The Republican U.S. Senate race in Nebraska promises to end on a fast and furious note as the two primary challengers seeking to zip past front-runner Jon Bruning got some help in the home stretch from a former Omaha businessman.
Joe Ricketts, who owns the Chicago Cubs with his family and founder of now-TD Ameritrade, poured $200,000 into the race with a tough television advertisement Saturday that questioned Bruning's character and business deals, and another ad that praised Deb Fischer.
It was the latest money funneled into Nebraska from outside interest groups supporting either Fischer or Don Stenberg, all in an effort to deny Bruning the nomination.
Bruning may still be the front-runner, but all signs are pointing to a wild finish Tuesday when voters go to the polls and choose the Republican candidate to face likely Democratic nominee Bob Kerrey in the fall election.
The entry of Ricketts into the race came as a surprise to most. For months, Bruning has led in the polls and was seen as nearly unstoppable. However, recent surveys have shown that Bruning was still in the lead but that Fischer, who picked up endorsements last week from former Alaska Gov. Sarah Palin and U.S. Rep. Jeff Fortenberry, was gaining ground.
Ricketts clearly believes the race isn't over.
The former Omahan who now lives in Little Jackson Hole, Wyo., unleashed an anti-Bruning ad through his super PAC known as the Ending Spending Fund.
The ad lambastes Bruning for purchasing a lake house with two top executives of Nelnet, a Lincoln-based school loan company. He bought the property a year after he, as attorney general, attempted to waive a $1 million penalty imposed on the company.
It also was critical of Bruning for “making millions” while serving in public office, saying it was a “conflict of interest” for the attorney general to be heavily involved in businesses heavily regulated by the state. Bruning has invested in more than a dozen companies while serving as attorney general, including banks, a Botox center and retirement homes.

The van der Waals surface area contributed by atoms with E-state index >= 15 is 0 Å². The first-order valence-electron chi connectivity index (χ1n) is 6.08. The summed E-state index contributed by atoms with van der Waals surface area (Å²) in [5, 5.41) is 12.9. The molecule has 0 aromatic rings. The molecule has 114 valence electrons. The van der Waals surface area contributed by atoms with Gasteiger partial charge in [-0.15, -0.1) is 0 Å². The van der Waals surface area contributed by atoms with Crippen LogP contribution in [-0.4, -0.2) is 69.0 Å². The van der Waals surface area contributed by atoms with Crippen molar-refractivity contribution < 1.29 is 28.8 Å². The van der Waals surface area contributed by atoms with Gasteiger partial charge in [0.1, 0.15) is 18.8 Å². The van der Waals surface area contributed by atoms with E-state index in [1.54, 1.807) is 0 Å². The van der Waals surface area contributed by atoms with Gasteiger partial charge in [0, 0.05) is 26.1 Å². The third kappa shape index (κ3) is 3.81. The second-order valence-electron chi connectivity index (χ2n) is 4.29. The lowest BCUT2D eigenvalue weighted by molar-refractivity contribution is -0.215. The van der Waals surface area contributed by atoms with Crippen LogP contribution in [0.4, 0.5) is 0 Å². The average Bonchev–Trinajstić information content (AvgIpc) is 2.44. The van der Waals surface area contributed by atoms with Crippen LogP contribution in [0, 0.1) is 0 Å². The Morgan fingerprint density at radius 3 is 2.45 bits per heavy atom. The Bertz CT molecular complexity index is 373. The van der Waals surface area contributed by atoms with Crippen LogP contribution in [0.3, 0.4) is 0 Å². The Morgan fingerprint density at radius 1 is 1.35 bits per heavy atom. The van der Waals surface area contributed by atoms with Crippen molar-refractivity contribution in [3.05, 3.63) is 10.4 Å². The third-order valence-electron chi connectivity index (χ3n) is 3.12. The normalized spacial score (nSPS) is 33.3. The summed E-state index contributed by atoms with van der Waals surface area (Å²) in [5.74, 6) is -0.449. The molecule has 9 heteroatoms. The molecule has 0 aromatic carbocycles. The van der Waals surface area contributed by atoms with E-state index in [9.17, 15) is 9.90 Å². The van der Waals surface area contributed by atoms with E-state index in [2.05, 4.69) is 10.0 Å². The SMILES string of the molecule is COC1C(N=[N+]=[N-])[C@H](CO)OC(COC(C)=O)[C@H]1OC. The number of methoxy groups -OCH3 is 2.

Bruning has said he is a “passive investor” in the businesses and has had no day-to-day involvement with any of the companies.
The Ricketts ad was quickly condemned by Bruning's people, who called it “illegal.”
They alleged that both Fischer and Ricketts violated federal election law, which prohibits super PACs from coordinating and working with a candidate's campaign. The pro-Fischer ad run by Ricketts' group clearly contained video that also was used in a Fischer advertisement.
“It's pretty sad when politicians have to resort to illegal activity and last-minute attacks to try to win the race,” said Brooks Kochvar, Bruning's campaign consultant.
Bruning's campaign filed a complaint late Saturday with the Federal Election Commission.
Aaron Trost, Fischer's campaign manager, denied that the campaign had any involvement in the advertisement. He acknowledged the footage appeared to come from a Fischer video posted on YouTube, but, he said, the campaign had no contact with Ending Spending.
“Our campaign is not responsible for the actions of any third-party committee,” Trost said.
Brian Baker, president of Ricketts' committee, also denied that any campaign finance laws were violated. Baker said the ads were created by third-party vendors, and neither the vendors nor Ending Spending had any contact with the Fischer campaign.
Ending Spending is based in Washington, D.C., and was created to battle “out of control government spending.”
It is the latest third-party group to get involved in the Nebraska race. In fact, several groups have been targeting Bruning for months.
Stenberg has benefited the most from third-party spending.
Three groups — all supporting Stenberg and opposing Bruning — have spent $2.1 million in Nebraska on Stenberg's behalf. The anti-tax group Club for Growth has spent $722,000, the Senate Conservatives Fund has spent $1.4 million and FreedomWorks for America has spent $70,000.
Though Bruning may have blown away his competitors in fundraising, he has been significantly outspent on advertising when the third-party groups are included in the tally.
As of this weekend, Bruning has spent $1.3 million on media buys — about half of what the third-party groups have spent in Nebraska on behalf of his challengers.
Neither Stenberg nor Fischer would have had much advertising firepower without the support of the outside groups.
Stenberg has spent $195,000 on media and Fischer has spent about $150,000.
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